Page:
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Notes from the Farm

Posted 12/19/2007 7:44am by Leaf Myczack.

In the last weekly blog, "Restoring native soil fertility," I described how we accomplished this task of enriching the soil here at the Broadened Horizons Farm. Now I would like to list some of the benefits of undertaking a long term, methodical soil enrichment program.

The most obvious benefit of fertile soil is that one can feed themself with wholesome, highly nutritious food. As the soil fertility improves, the quality of the product also improves. Appearance of produce is not nearly as important to us as nutrional value. We grow some wonderful "standard profile" specimens, but we also grow a large number of "irregular" shaped and slighly blemished produce. What matters for us is how it tastes. Good soil adds good taste to the food.

Our customers in search of nutritionally loaded food understand the health benefits of eating wholesome food grown organically on healthy soil. They have come to appreciate the superior flavor and strong natural color inherent in our farm produce. There is nothing weak or pale about our food. Eating healthy food from healthy soil should make the eater healthy, whether it be human, or livestock.

Healthy, naturally balanced organic soil resists plant diseases and pathogens, weed pests, and soil-borne parasites, eliminating the need to spray poisonous insecticides, herbicides, and fungicides on the land. If one has trouble growing healthy crops with good seed, then the problem lies within the soil. The answer is not to harm the soil with chemical quick fixes, but to build the soil to enable a long term and sustainable improvement to take place.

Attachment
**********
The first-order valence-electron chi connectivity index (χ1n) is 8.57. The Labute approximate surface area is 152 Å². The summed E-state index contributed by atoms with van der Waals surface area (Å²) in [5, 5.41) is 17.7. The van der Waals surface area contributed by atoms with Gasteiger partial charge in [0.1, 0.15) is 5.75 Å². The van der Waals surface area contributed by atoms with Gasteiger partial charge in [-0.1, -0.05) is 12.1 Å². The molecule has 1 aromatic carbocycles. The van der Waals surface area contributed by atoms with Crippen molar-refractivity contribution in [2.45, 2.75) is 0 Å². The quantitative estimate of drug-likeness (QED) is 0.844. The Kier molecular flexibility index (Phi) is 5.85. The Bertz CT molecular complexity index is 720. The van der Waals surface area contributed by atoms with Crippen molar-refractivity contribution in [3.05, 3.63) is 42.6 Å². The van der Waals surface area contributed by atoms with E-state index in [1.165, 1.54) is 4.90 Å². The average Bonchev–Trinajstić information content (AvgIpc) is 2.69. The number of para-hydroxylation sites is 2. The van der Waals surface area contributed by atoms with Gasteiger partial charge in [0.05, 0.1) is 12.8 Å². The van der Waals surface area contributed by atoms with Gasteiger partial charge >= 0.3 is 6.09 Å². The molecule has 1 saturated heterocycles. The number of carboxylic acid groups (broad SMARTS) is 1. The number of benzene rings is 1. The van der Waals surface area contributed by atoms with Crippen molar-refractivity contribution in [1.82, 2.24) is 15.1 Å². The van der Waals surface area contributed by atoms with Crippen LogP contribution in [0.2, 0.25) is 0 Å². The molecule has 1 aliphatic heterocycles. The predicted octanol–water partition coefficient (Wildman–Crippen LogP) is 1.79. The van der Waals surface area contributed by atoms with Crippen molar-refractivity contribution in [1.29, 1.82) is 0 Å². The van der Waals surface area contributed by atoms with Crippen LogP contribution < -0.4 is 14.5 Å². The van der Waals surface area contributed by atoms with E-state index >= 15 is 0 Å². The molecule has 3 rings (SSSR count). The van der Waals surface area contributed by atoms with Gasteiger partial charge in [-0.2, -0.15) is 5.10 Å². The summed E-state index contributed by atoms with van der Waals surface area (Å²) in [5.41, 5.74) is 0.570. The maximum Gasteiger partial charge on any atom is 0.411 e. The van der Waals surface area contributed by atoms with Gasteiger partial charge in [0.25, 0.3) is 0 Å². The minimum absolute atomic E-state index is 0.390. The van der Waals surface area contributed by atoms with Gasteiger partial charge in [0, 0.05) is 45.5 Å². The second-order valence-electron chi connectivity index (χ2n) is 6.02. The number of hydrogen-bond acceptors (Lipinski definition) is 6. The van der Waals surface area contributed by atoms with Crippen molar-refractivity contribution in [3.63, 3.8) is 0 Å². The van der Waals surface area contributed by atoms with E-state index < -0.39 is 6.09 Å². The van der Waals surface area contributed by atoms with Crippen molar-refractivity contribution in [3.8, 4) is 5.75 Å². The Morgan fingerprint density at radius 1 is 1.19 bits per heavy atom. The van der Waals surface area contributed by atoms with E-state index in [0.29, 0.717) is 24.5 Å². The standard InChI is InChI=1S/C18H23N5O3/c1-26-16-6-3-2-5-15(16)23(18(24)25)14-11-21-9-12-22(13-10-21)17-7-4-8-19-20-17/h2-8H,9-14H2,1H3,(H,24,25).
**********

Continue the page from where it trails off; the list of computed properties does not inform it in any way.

Fertile, well aerated soil drains water from the surface which prevents surface puddling, which in turn can drown plant seedlings. Conversely, it helps retain moisture during dry times. The soil fertility encourages an abundance of beneficial earthworms and organisms, which in turn enriches, oxygenates, and aerates the soil. This in turn creates more plant matter, which will be returned to the soil as "food" for soil organisms. Re-establishing this self-perpetuating circle-of-fertility is of the utmost importance in creating a sustainable garden or orchard.

Loose, fertile soil is easy to plant in, and guarantees good root penetration. When planting, I mostly use a small, pointed masonary trowel for potatoes, garlic, and onions. I just stick the point in the soil, wiggle it back and forth a couple ot times, and then drop in the bulb or tuber, and let the soil fall in on top of it. The results speak for themselves. The same at harvest time; a gentle wiggle and tug to remove the onion or garlic or potato vine. This eliminates damage to the food through accidental slicing or stabbing by eliminating conventional digging methods.

Fruit trees in fertile soil can accelerate their growth sequence through their early stages, thus reaching fruit bearing maturity up to five years earlier than trees in mediocre soil. If a fruit tree or berry cane is advertised as tolerant of poor soil, don't keep it there-enrich the soil until it mimics your best garden soil. The better the soil conditions, the better the growth and disease resistance of the fruit tree or berry cane.

In summation, fertile soil is easier to use, grows more food with less time and effort, and produces a more nutritious product. It costs time to work in a disciplined, harmonious manner with the soil under our feet, yet in the long run we save ourselves from lots of money related expenses. And we have the satisfaction of knowing that the soil fertility and harvest improved under our stewardship.

-farmer leaf